Joe Lockard

Joe Lockard is an associate professor of English at Arizona State University, where he directs the Anti-slavery Literature Project. He is the co-editor of Iraq War Cultures (Peter Lang, 2011) and the author of Watching Slavery: Witness Texts and Travel Reports (Peter Lang, 2008). Lockard teaches early American literature, early African American literature, comparative ethnic literatures, and social protest literature.


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‘Burn it to the Ground’

‘Burn it to the Ground’

It is well-known that there are currently 2.4 million people in US prisons and jails. What is less-known is that they write and are producing a new wave of American literature. More»

Summer Reading for Imperialists

Summer Reading for Imperialists

Daniel Silva’s series of thriller novels featuring Gabriel Allon, an Israeli spy, are a phenomenon among bestsellers. Millions of English-language copies from this have been sold in the sixteen years this series has been in print, and translations are available in dozens of languages. A new novel appears near-annually, and in a short time, hits the top of the New York Times bestseller lists. More»

Nat Turner and the Palestinians

Nat Turner and the Palestinians

When 17-year-old Palestinian Muhammed Taraireh stabbed to death 13-year-old Hallel Ariel, the Israeli-Palestinian conflict came to a child murdering a child.  Outrage in Israel was widespread, even though kids have died by the hundreds – the majority Palestinian. More»

Still Life with Apache

Still Life with Apache

I was an IDF reservist stationed in the south of Israel. My base had received a new contingent of AH-64 Apache attack helicopters, and was testing them prior to deployment. Helicopters would ascend to 100 meters, hover for hours, and do instrument checks. A constant drone permeated our encampment. More»

Prison Makes You Christian

Prison Makes You Christian

Two weeks ago, I went to an awards dinner together with several students. We work on an education project in an Arizona prison. The hotel dining room was filled with hundreds of people, nearly all of whom were religious volunteers engaged in prison ministries. More»

When Violence is the Norm

When Violence is the Norm

Protestations against individual instances of violence ignore their origins. Tellingly, they often indulge hypocrisy: this is an outrage against the norm, or so the logic goes. But, as long as it remains unnoticed, the norm remains violence. Israeli government denunciations of ex-IDF officer Shalom Eisner are a perfect case in point. More»

Legitimating Colonial Violence

Legitimating Colonial Violence

Nathan Englander’s new collection of short stories normalizes bad politics. The author’s inability to engage with critical difficulties within American Jewish and Israeli culture leaves key stories littered with futile symbolism. It’s too simple to suggest that Englander lacks courage. More»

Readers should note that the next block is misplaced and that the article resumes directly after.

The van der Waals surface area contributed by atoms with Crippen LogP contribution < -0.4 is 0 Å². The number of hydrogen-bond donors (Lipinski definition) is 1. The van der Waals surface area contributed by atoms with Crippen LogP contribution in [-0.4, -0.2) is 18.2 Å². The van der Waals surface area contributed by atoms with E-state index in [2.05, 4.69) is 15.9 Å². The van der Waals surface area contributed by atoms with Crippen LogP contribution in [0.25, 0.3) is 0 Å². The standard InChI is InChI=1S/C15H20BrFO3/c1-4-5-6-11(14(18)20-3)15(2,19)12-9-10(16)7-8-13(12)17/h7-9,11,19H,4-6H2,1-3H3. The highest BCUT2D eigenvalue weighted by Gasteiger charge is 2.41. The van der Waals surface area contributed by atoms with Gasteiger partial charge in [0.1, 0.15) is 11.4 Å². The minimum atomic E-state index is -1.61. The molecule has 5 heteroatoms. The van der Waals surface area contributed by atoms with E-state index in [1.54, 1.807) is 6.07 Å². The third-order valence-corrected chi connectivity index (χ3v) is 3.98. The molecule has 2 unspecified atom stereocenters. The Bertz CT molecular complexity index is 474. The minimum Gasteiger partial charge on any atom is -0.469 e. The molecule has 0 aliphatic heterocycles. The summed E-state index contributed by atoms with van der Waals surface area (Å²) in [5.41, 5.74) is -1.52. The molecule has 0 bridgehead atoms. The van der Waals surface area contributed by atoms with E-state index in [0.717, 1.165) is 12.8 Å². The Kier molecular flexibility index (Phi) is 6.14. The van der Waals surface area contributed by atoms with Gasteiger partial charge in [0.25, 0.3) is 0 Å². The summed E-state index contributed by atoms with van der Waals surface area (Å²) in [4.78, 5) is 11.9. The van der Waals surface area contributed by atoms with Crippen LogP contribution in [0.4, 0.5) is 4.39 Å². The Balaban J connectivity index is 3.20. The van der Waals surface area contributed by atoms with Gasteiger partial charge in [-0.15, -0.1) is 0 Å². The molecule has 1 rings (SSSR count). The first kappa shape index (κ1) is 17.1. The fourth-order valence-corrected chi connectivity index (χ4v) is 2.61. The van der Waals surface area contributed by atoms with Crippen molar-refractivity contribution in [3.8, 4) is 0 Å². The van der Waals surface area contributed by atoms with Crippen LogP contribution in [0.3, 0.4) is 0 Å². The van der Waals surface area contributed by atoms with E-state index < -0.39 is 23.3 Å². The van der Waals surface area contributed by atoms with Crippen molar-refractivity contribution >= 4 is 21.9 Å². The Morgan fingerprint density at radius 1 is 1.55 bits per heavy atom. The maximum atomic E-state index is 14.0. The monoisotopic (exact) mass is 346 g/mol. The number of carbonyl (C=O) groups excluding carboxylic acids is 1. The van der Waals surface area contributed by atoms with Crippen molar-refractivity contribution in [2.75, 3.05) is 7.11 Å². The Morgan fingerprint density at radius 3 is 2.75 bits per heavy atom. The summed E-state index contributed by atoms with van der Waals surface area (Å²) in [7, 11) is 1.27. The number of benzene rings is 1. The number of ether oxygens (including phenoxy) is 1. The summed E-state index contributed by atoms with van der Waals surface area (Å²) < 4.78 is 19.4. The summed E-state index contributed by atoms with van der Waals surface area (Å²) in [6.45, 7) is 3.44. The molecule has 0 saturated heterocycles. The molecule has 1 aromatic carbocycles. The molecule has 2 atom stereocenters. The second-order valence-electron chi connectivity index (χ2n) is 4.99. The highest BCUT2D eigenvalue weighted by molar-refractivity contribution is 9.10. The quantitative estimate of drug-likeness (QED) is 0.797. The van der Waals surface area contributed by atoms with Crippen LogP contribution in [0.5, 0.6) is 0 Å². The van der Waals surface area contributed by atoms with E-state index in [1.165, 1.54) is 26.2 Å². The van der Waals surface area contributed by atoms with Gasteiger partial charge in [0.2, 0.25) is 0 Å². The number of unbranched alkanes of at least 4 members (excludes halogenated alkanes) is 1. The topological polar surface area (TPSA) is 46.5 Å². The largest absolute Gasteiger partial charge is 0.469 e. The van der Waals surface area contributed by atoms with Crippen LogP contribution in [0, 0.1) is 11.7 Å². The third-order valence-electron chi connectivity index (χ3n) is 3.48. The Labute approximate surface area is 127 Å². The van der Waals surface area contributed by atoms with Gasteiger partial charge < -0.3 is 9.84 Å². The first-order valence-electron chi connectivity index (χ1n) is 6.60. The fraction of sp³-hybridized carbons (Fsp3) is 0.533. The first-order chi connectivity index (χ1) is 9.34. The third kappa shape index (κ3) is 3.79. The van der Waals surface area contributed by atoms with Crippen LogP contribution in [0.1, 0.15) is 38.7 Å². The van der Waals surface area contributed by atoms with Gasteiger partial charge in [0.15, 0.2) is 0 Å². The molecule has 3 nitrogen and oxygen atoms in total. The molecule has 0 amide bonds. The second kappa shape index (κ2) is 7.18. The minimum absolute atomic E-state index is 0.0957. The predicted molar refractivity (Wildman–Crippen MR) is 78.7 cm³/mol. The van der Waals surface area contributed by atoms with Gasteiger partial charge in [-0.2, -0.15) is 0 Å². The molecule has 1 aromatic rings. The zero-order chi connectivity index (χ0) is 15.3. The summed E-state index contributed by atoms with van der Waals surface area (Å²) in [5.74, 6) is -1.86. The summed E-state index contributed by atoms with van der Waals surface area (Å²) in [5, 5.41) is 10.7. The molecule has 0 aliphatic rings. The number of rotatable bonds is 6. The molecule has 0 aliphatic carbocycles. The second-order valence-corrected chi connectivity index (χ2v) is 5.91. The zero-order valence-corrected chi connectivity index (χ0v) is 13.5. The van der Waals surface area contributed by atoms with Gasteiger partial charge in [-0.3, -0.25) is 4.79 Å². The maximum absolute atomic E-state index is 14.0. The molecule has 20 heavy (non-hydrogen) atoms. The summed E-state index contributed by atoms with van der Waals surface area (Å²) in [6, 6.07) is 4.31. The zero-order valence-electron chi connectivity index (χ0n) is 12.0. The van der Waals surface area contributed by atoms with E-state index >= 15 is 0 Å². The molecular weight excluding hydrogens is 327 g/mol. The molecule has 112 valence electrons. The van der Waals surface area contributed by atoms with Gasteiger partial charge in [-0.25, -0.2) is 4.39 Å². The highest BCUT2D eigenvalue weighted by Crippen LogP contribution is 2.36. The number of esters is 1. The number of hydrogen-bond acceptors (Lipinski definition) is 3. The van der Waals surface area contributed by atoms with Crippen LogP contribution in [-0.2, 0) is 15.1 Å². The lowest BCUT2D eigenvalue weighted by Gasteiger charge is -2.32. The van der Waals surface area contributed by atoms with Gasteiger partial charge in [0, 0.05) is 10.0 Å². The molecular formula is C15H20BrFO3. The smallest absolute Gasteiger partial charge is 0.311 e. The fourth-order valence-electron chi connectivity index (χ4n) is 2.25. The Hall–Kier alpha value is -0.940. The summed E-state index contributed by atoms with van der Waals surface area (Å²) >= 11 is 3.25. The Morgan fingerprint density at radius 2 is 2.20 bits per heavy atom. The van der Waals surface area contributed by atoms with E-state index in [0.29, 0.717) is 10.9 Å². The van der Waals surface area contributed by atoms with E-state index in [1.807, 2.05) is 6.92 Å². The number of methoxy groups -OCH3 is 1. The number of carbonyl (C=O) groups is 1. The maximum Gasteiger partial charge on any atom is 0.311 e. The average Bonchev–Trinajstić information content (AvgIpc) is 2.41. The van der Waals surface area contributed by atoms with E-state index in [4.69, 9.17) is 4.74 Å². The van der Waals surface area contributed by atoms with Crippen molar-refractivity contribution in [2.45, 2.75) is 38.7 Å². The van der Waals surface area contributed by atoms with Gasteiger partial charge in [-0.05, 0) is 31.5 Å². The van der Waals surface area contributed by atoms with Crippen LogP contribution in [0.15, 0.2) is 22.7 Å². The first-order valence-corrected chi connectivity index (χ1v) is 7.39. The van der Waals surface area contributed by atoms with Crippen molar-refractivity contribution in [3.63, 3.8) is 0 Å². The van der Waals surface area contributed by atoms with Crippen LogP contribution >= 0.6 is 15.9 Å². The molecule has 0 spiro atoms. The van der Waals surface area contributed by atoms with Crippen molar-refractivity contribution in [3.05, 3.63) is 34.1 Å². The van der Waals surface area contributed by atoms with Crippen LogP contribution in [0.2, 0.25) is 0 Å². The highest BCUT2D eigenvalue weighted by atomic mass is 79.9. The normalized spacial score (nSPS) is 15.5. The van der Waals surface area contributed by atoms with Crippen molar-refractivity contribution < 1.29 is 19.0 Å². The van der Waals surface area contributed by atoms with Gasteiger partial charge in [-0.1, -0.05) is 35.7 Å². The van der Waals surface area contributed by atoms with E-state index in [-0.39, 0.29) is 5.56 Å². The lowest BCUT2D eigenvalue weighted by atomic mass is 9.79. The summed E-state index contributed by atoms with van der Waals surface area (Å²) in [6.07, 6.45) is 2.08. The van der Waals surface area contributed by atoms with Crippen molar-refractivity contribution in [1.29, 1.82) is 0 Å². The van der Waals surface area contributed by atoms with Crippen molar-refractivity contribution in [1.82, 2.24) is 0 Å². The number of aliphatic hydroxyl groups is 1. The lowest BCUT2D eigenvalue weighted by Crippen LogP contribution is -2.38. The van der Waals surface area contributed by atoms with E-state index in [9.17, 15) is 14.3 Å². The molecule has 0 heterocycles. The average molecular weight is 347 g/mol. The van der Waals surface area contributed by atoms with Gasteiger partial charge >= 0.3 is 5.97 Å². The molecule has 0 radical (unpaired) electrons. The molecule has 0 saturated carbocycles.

Sunbelt Justice

Sunbelt Justice

When newspapers first disclosed that one percent of the US population was imprisoned or on probation, credible reports allege that prosecutors at Maricopa County Attorney’s office celebrated with cheers and calls to “Go for two percent!”  That is what team spirit looks like in this age of mass incarceration. More»

Effects of Occupation

Effects of Occupation

When it was clear that the Mubarak government was on its last legs, and the Egyptian revolt was succeeding, I estimated that Sadat’s peace treaty with Israel would last only two or three years.  I was wrong. It will probably be abrogated even more quickly.  The consequences will prove a disaster for Israel, Palestine, the Middle East and the world. More»

Rick Perry's Sodom

Rick Perry’s Sodom

Campaigns to reinforce public morality solidify weakening structures of oppression. Their existence is sufficient evidence of this point. Were public morals to meet the approbation of of the so-called authorities, there would be no need for such corrective efforts. But prescriptive morality is by nature a political tool, meaning that supposed general moral inadequacy is a function of its usefulness. More»

Dead Rivers

Dead Rivers

Arizona murdered its rivers and poured the remains onto cotton fields and golf courses.  Some of the largest water engineering projects on the planet have gone into producing suburban swimming pools and green lawns. Today’s Arizona could not exist without the diversion and destruction of its river system.  Over 90 percent of the state’s river system has disappeared. More»

Common Protests

Common Protests

What do the different forms of unrest that have proliferated in Europe, North Africa, the Middle East, and Latin America have in common? Recently, Judith Revel and Toni Negri published The Common in Revolt, one of the more lucid and penetrating essays analyzing recent and current social protests, revolts, riots, and street politics. A characteristic of such provocative essays is that they demand responses and help shape public debate. More»

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